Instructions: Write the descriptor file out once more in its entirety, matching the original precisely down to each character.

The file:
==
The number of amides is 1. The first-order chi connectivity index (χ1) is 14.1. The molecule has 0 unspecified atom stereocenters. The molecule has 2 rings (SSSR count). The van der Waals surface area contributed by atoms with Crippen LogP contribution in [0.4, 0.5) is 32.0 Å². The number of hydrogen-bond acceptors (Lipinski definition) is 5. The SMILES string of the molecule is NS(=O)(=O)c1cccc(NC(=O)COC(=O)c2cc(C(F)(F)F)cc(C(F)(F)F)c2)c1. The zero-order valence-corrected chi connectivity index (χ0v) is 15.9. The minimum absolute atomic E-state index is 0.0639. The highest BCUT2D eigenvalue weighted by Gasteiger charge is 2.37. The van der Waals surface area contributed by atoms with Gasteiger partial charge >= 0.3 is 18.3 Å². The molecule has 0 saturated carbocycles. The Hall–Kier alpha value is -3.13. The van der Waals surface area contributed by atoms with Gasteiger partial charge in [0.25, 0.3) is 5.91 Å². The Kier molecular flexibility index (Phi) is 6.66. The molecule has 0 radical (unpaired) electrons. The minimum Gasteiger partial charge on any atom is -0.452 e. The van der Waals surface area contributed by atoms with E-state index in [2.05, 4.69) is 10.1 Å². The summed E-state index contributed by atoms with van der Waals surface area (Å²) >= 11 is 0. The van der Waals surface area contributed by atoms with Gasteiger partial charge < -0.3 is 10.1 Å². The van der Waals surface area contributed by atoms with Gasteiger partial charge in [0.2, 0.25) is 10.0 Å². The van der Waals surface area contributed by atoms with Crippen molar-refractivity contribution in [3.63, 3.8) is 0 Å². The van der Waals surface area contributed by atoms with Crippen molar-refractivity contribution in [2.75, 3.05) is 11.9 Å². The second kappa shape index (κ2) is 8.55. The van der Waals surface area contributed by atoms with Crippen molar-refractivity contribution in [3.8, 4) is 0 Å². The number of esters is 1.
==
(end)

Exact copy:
The number of amides is 1. The first-order chi connectivity index (χ1) is 14.1. The molecule has 0 unspecified atom stereocenters. The molecule has 2 rings (SSSR count). The van der Waals surface area contributed by atoms with Crippen LogP contribution in [0.4, 0.5) is 32.0 Å². The number of hydrogen-bond acceptors (Lipinski definition) is 5. The SMILES string of the molecule is NS(=O)(=O)c1cccc(NC(=O)COC(=O)c2cc(C(F)(F)F)cc(C(F)(F)F)c2)c1. The zero-order valence-corrected chi connectivity index (χ0v) is 15.9. The minimum absolute atomic E-state index is 0.0639. The highest BCUT2D eigenvalue weighted by Gasteiger charge is 2.37. The van der Waals surface area contributed by atoms with Gasteiger partial charge >= 0.3 is 18.3 Å². The molecule has 0 saturated carbocycles. The Hall–Kier alpha value is -3.13. The van der Waals surface area contributed by atoms with Gasteiger partial charge in [0.25, 0.3) is 5.91 Å². The Kier molecular flexibility index (Phi) is 6.66. The molecule has 0 radical (unpaired) electrons. The minimum Gasteiger partial charge on any atom is -0.452 e. The van der Waals surface area contributed by atoms with E-state index in [2.05, 4.69) is 10.1 Å². The summed E-state index contributed by atoms with van der Waals surface area (Å²) >= 11 is 0. The van der Waals surface area contributed by atoms with Gasteiger partial charge < -0.3 is 10.1 Å². The van der Waals surface area contributed by atoms with Gasteiger partial charge in [0.2, 0.25) is 10.0 Å². The van der Waals surface area contributed by atoms with Crippen molar-refractivity contribution in [3.63, 3.8) is 0 Å². The van der Waals surface area contributed by atoms with Crippen molar-refractivity contribution in [2.75, 3.05) is 11.9 Å². The second kappa shape index (κ2) is 8.55. The van der Waals surface area contributed by atoms with Crippen molar-refractivity contribution in [3.8, 4) is 0 Å². The number of esters is 1.